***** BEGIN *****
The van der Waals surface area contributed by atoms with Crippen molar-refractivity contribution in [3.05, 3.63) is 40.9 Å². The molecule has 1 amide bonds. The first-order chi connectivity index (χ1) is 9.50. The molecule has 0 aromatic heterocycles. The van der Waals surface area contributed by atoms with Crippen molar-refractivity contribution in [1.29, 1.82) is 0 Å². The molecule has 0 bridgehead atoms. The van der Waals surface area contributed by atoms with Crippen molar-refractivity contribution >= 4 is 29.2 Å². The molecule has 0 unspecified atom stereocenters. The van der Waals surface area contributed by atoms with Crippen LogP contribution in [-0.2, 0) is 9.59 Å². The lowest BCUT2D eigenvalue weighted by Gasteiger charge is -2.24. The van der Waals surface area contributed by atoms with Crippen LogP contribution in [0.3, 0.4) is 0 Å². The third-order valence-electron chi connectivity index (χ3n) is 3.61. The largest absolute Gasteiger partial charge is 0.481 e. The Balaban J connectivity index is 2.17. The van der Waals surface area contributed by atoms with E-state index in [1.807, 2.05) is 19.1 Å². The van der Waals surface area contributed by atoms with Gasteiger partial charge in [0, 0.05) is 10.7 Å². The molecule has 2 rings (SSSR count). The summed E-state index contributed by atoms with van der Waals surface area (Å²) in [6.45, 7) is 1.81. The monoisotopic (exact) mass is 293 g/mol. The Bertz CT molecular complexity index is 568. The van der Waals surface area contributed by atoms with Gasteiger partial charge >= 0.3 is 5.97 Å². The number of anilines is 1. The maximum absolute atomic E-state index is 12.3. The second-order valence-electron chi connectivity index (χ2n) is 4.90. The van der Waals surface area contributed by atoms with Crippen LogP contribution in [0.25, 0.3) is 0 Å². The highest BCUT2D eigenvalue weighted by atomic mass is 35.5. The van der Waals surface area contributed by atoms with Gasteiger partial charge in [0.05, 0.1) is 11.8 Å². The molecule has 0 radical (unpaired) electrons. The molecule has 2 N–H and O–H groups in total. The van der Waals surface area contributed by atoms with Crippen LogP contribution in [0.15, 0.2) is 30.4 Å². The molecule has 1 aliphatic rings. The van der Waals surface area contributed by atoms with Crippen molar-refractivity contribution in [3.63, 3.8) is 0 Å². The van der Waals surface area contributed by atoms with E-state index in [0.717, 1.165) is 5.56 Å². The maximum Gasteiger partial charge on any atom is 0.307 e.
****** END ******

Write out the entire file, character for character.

The van der Waals surface area contributed by atoms with Crippen molar-refractivity contribution in [3.05, 3.63) is 40.9 Å². The molecule has 1 amide bonds. The first-order chi connectivity index (χ1) is 9.50. The molecule has 0 aromatic heterocycles. The van der Waals surface area contributed by atoms with Crippen molar-refractivity contribution in [1.29, 1.82) is 0 Å². The molecule has 0 bridgehead atoms. The van der Waals surface area contributed by atoms with Crippen molar-refractivity contribution >= 4 is 29.2 Å². The molecule has 0 unspecified atom stereocenters. The van der Waals surface area contributed by atoms with Crippen LogP contribution in [-0.2, 0) is 9.59 Å². The lowest BCUT2D eigenvalue weighted by Gasteiger charge is -2.24. The van der Waals surface area contributed by atoms with Crippen LogP contribution in [0.3, 0.4) is 0 Å². The third-order valence-electron chi connectivity index (χ3n) is 3.61. The largest absolute Gasteiger partial charge is 0.481 e. The Balaban J connectivity index is 2.17. The van der Waals surface area contributed by atoms with E-state index in [1.807, 2.05) is 19.1 Å². The van der Waals surface area contributed by atoms with Gasteiger partial charge in [0, 0.05) is 10.7 Å². The molecule has 2 rings (SSSR count). The summed E-state index contributed by atoms with van der Waals surface area (Å²) in [6.45, 7) is 1.81. The monoisotopic (exact) mass is 293 g/mol. The Bertz CT molecular complexity index is 568. The van der Waals surface area contributed by atoms with Gasteiger partial charge >= 0.3 is 5.97 Å². The number of anilines is 1. The maximum absolute atomic E-state index is 12.3. The second-order valence-electron chi connectivity index (χ2n) is 4.90. The van der Waals surface area contributed by atoms with Crippen LogP contribution in [0.25, 0.3) is 0 Å². The highest BCUT2D eigenvalue weighted by atomic mass is 35.5. The van der Waals surface area contributed by atoms with Gasteiger partial charge in [0.05, 0.1) is 11.8 Å². The molecule has 0 radical (unpaired) electrons. The molecule has 2 N–H and O–H groups in total. The van der Waals surface area contributed by atoms with Crippen LogP contribution in [0.15, 0.2) is 30.4 Å². The molecule has 1 aliphatic rings. The van der Waals surface area contributed by atoms with Crippen molar-refractivity contribution in [3.63, 3.8) is 0 Å². The van der Waals surface area contributed by atoms with E-state index in [0.717, 1.165) is 5.56 Å². The maximum Gasteiger partial charge on any atom is 0.307 e.